As a software developer, the products you build can have world-changing potential, which makes it particularly frustrating when you hit a bump in the road – when something stands in the way of getting your product to market.
Bottlenecks and roadblocks are not always easy to identify, and communicating these challenges to engineering leads and other teams can be even more challenging when you’re in the trenches.
Developers are technical wizards committed to being the best at what they do. However, communication is one thing that many struggle with.
I’ve been a software developer, and I’ve managed software teams. So as a member of both tribes, I have a good understanding of this tension between builders and managers.
As software developers, our work might make sense to us. But how can we make it make sense to those in leadership who aren’t spending their day building?
👉 Through visibility.
Making your software development processes visible through data and metrics doesn’t mean giving engineering leaders total control over your work. It means giving them the insights they need to make better decisions, so you can work together to address any bottlenecks you might be facing.
There are two ways to bring this sort of visibility to your work:
You can focus on doing what you do best with a visibility tool: building the product. Meanwhile, your manager can focus on doing what they do best: removing blockers to ensure the team is happy and maximizing impact on the end customers.
Remember when code coverage was the very latest in software testing? I do. At first, it felt like many software engineers didn’t trust it. But eventually, it became an indispensable tool for all developers. Too indispensable...
Code coverage gave teams more information than they knew what to do with. It gave managers far more data than is necessary to make better business decisions. We were overusing it and fixating too much on benchmarks - until we finally found a balance.
I don’t want visibility tools to have the same journey. Managers should not demand “100% visibility” from their development teams. Instead, they should aim to gather the data and metrics that will help them answer and ask the right questions, without asking the team to spend time doing manual reports.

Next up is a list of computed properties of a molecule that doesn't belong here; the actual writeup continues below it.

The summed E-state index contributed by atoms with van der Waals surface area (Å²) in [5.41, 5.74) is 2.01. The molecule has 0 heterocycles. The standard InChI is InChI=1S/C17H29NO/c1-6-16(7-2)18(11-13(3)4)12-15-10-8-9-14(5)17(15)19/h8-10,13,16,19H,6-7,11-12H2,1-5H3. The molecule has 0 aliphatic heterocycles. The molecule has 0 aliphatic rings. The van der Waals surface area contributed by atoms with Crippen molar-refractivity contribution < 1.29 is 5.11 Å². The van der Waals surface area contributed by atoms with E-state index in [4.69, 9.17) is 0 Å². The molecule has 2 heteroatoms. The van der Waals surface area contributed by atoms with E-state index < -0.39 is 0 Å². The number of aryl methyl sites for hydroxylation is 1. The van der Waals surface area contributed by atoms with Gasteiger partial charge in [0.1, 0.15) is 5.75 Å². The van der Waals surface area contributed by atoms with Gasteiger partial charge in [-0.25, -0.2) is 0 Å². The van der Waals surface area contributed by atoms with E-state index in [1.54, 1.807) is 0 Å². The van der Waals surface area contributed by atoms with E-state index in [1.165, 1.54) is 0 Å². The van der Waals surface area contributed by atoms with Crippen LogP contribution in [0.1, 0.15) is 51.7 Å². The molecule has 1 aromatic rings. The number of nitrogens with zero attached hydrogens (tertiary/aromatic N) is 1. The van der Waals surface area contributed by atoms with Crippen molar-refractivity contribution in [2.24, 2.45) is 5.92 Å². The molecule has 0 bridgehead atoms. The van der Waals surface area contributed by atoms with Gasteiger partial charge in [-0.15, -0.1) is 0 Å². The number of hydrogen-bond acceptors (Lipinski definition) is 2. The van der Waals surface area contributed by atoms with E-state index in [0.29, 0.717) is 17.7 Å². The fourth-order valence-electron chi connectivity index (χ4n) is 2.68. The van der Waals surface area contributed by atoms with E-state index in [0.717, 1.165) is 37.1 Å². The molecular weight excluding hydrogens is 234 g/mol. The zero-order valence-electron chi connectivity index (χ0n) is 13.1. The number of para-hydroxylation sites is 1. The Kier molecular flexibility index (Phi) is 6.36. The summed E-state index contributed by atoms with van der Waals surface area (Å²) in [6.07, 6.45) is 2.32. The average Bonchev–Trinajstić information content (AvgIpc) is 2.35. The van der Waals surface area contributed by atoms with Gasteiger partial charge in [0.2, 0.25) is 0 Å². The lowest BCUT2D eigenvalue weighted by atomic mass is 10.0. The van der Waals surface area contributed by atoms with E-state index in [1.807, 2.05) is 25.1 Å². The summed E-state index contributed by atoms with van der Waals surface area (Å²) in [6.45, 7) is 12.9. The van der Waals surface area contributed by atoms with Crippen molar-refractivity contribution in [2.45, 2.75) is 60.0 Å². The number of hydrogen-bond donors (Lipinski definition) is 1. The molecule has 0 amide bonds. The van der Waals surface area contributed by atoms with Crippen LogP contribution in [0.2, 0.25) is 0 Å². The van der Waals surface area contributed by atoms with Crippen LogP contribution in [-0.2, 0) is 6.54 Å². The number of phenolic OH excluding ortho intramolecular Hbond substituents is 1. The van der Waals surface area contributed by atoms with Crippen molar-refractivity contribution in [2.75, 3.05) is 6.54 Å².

For visibility tools to have an impact, leaders must consider all the insights they gather through the lens and context of their business.
Ultimately, visibility tools are just that – tools. They enable managers to highlight the key metrics in their development processes, but it’s up to you how you use these metrics.
Software engineers sometimes feel like unsung heroes. When a lot of the work we do is invisible, it’s easy to feel underappreciated, and lack of visibility leads to questions like:
“Can’t we build that feature faster?”
This, of course, is the wrong question to ask.
Better questions might be: “Is my team facing any bottlenecks? What are they? What can I do to remove them? And how much time and money should I invest in removing these bottlenecks?”
Great Engineering Leaders take context into account when analyzing engineering metrics, and ask the right questions. This way, teams can dedicate their time to value-adding, impactful activities.
💢 Be extremely hard on the questions, and remember that you are not questioning people, you are questioning workflows, so that you can have meaningful conversation to improve (Pixar calls this braintrust).
With the right data and metrics, engineering leaders can identify patterns, communicate effectively with leaders in other functions, and work towards a culture of continuous improvement.
Ultimately, visibility tools can make software teams more productive, work more rewarding, and deliver more impact to end-users.
Athenian doesn’t offer individual-level metrics and it doesn’t rank developers in any way. Instead, it offers a developer-friendly approach with a focus on empowering teams, rather than on holding individual developers accountable.